macn01 The tracing boards to which we will refer in this paper are English, and they are shown in color in figures 1, 2 and 3. They were drawn by a mason named J. Harris who apparently did many of these designs. They date from the 1820s and 1830s which means they incorporate the symbolic structure of masonry as it was agreed during the Reconciliation of the English grand lodges in 1816. Thus, these boards (which are the ones that are in most common use today) are the product of a good deal of evolution. On occasion we shall have to refer to an earlier form of the symbolic structure. In those cases we will refer to the frontispiece from Stephen Jones' Masonic Miscellanies, 1797, which is fairly typical of masonic symbolism in the latter part of the 18th century, before the reconciliation of the grand lodges, and is shown in figure 4.


There is a great deal of material here. If we were to undertake a comprehensive study, we might easily require a small volume on each tracing board. Why? Because tracing boards, like the lectures in our American lodges, are not lessons in themselves. They are references to a vast body of literature and philosophical doctrine which is at the core of Renaissance [i] thought. Someone who really wants to understand the tracing boards (and, I think, masonry itself) must read into and understand those doctrines. It is from the perspective of Renaissance thought that this paper will seek to explore the symbolism of masonic tracing boards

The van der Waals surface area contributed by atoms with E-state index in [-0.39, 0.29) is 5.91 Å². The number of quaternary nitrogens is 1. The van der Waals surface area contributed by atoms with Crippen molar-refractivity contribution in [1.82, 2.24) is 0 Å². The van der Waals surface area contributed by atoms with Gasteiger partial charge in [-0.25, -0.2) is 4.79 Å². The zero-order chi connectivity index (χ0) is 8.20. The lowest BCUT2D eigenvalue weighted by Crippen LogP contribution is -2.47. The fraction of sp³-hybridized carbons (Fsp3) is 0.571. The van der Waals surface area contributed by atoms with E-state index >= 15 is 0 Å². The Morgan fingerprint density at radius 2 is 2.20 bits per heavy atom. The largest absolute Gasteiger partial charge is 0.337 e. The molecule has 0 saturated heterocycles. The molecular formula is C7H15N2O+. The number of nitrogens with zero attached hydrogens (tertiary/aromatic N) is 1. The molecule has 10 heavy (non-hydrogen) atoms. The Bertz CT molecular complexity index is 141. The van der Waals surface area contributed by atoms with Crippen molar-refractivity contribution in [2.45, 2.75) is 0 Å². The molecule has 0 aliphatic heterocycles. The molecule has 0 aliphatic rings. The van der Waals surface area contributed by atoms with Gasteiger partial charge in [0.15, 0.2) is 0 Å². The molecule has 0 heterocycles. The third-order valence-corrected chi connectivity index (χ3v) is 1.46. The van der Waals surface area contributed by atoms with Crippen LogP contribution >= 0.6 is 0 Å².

I must preface my remarks by stating specifically and unequivocally that the ideas presented are my own. They do not represent the attitudes or teachings of any grand lodge or constituent lodge. If I fail to identify an idea as my opinion, it is to prevent clumsy repetition of "It seems to me". Furthermore, simply because these are English tracing boards, do not assume that contemporary English masonry spends all of its time in philosophical speculation.